Summary: There is more to gluttony than eating too much. It is a statement to God that you don’t trust God to take care of the future. You have to get all you can today because you aren’t sure of tomorrow.

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Funny Things Happen on the Way to the Promised Land

Exodus 16:1-5

March 13, 2005

It was the late Bronze Age, about 1,500 years or so before Jesus, and the people of Israel were coming to the end of 400 years of slavery in Egypt. Their ancestors had come to Egypt during a severe drought and famine, and were at first welcomed and given a share of the land on which to live.

But things happen. New kings came along. The Israelites fell out of favor with the ruling classes. Their old friends in the seats of power died off. They were finally made slaves.

The Egyptians were able to take away their freedom, but they were not able to extinguish the Israelite sense of being a special people set apart by God for great things. The Egyptians were not able to squelch the Israelite’s monotheistic faith, and their trust that God would one day notice their trouble, hear their prayers, and bring them deliverance.

God indeed did raise up for them a deliverer. His name was Moses. Moses was sent to the King of Egypt with the demand that his people be freed. It took a while. God had to visit Egypt with a plague or two…ten to be exact: water turned to blood, frogs, gnats, flies, diseased livestock, boils, thunder and hail, locusts, darkness, and the death of all firstborn. But finally, the king got the message and allowed the Children of Israel to go free.

But a funny thing happened on the way to the Promised Land. The Israelites, despite their outward confidence in God, displayed a nagging tendency to forget what had brought them that far. They forgot that the cornerstone of their faith was believing in the promises of God and trusting that his word was good. They forgot that God had never left their ancestors even in the hardest of times. They forgot that God was always one to be counted on when the going got tough. Even though they were the products of God’s great works in the past, they displayed a conspicuous lack of faith in the future.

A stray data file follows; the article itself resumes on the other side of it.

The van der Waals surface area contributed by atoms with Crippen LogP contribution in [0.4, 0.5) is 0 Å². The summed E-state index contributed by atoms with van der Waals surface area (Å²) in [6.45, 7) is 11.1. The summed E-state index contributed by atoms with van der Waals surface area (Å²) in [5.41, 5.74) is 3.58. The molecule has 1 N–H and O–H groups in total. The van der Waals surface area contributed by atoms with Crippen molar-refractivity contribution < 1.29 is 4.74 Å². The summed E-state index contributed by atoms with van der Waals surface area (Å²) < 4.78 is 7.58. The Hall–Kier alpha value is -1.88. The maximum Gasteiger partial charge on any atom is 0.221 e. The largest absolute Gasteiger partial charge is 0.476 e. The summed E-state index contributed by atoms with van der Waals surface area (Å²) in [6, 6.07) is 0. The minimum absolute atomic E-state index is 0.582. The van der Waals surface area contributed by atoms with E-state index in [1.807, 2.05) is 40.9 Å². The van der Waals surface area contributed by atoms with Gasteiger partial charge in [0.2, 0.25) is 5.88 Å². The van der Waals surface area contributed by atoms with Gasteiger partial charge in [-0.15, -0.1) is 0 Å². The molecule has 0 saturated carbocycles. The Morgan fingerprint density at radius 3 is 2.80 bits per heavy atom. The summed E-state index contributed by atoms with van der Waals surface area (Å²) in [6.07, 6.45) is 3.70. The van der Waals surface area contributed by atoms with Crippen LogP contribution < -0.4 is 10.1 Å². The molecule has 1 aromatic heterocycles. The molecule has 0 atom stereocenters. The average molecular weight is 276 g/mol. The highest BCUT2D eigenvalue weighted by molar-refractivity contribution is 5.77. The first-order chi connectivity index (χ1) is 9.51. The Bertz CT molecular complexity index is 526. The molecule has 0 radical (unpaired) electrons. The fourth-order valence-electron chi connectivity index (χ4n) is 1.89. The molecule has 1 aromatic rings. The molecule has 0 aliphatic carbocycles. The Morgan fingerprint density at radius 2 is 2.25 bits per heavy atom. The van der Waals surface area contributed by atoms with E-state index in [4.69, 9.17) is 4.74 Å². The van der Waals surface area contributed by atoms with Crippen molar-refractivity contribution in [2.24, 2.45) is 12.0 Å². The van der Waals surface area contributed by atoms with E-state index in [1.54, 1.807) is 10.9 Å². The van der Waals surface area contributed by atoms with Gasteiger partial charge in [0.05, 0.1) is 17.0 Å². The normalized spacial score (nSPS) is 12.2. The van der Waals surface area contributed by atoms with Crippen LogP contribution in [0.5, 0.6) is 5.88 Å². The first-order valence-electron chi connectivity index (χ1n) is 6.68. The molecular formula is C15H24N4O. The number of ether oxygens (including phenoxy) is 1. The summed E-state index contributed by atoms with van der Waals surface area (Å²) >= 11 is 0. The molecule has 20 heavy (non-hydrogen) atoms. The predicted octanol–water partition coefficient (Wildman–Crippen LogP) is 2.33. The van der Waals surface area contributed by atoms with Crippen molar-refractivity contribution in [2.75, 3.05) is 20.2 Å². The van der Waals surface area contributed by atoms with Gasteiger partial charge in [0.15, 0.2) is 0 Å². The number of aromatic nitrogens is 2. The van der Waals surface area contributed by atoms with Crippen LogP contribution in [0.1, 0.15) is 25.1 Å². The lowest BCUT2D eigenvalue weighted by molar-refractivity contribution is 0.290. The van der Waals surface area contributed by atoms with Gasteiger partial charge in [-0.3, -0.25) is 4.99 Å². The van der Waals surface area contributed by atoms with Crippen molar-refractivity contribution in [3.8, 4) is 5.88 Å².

It happened like this. They had been gone about a month and a half and were slowly but steadily making their way toward the land that had been promised to them by God so many years before. The supplies which they had brought with them began to run low and they began to complain to Moses because they were hungry. They wondered why they had been brought out into the desert to die out there. They said that even though they had been slaves in Egypt, at least they had food to eat. They were one giant “Back to Egypt Committee,” willing to accept slavery if that meant full bellies.

But God heard their complaining. God told Moses what was going to take place. Now as often happens in the Old Testament, there are two side-by-side accounts of this. This was such an important announcement, and so long remembered by the people, that it was told twice. The accounts are slightly different, but the message is the same.

Exodus 16:4 says, “…I am going to rain bread from heaven for you, and each day the people shall go out and gather enough for that day.” Verse says, “On the sixth day, when they prepare what they bring in, it will be twice as much as they gather on other days.”

So every morning, there was a dew covering the ground. When it lifted, it left this flaky substance all around. Exodus 16:15 says that when they saw it they asked, “What is it?” The word for “what is it?“ is roughly translated as “manna.” We still don’t know what it was: maybe it was some sort of honey-like sap that oozes from trees or maybe it was something else. What we do know is that is was given in response to the people’s complaining, and it provided for them the sustenance to keep going.

But they still weren’t satisfied. They still kept complaining. So God provided them quail each evening. So they had bread in the morning and meat in the evening. God proved trustworthy. He wouldn’t abandon them.

This is the final sermon in the series of the Seven Deadly Sins. We’ve done this during the season of Lent for a reason. We have been reminded of the depths of the sin in which we live, in order to be more able to rejoice at the salvation that comes with the empty tomb. It is true that we are an Easter people,. We define ourselves by the resurrection, but the road to Easter runs through Lent. In Lent, we are reminded that sin is a reality. It is a condition of every man, woman, and child.

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